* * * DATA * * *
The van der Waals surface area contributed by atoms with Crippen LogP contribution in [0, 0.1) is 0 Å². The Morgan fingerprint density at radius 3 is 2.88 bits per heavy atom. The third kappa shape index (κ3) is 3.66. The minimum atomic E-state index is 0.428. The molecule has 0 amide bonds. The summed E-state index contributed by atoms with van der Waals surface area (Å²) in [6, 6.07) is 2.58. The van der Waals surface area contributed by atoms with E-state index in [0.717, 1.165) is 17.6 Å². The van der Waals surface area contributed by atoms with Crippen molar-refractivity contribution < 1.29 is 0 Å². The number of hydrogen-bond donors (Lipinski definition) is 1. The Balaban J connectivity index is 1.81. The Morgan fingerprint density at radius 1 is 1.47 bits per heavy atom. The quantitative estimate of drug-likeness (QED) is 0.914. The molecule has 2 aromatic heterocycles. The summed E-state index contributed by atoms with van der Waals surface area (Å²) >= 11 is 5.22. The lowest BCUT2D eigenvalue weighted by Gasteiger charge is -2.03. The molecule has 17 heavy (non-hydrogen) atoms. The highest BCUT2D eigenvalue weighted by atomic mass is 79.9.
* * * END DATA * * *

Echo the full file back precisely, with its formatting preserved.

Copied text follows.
The van der Waals surface area contributed by atoms with Crippen LogP contribution in [0, 0.1) is 0 Å². The Morgan fingerprint density at radius 3 is 2.88 bits per heavy atom. The third kappa shape index (κ3) is 3.66. The minimum atomic E-state index is 0.428. The molecule has 0 amide bonds. The summed E-state index contributed by atoms with van der Waals surface area (Å²) in [6, 6.07) is 2.58. The van der Waals surface area contributed by atoms with E-state index in [0.717, 1.165) is 17.6 Å². The van der Waals surface area contributed by atoms with Crippen molar-refractivity contribution < 1.29 is 0 Å². The number of hydrogen-bond donors (Lipinski definition) is 1. The Balaban J connectivity index is 1.81. The Morgan fingerprint density at radius 1 is 1.47 bits per heavy atom. The quantitative estimate of drug-likeness (QED) is 0.914. The molecule has 2 aromatic heterocycles. The summed E-state index contributed by atoms with van der Waals surface area (Å²) >= 11 is 5.22. The lowest BCUT2D eigenvalue weighted by Gasteiger charge is -2.03. The molecule has 17 heavy (non-hydrogen) atoms. The highest BCUT2D eigenvalue weighted by atomic mass is 79.9.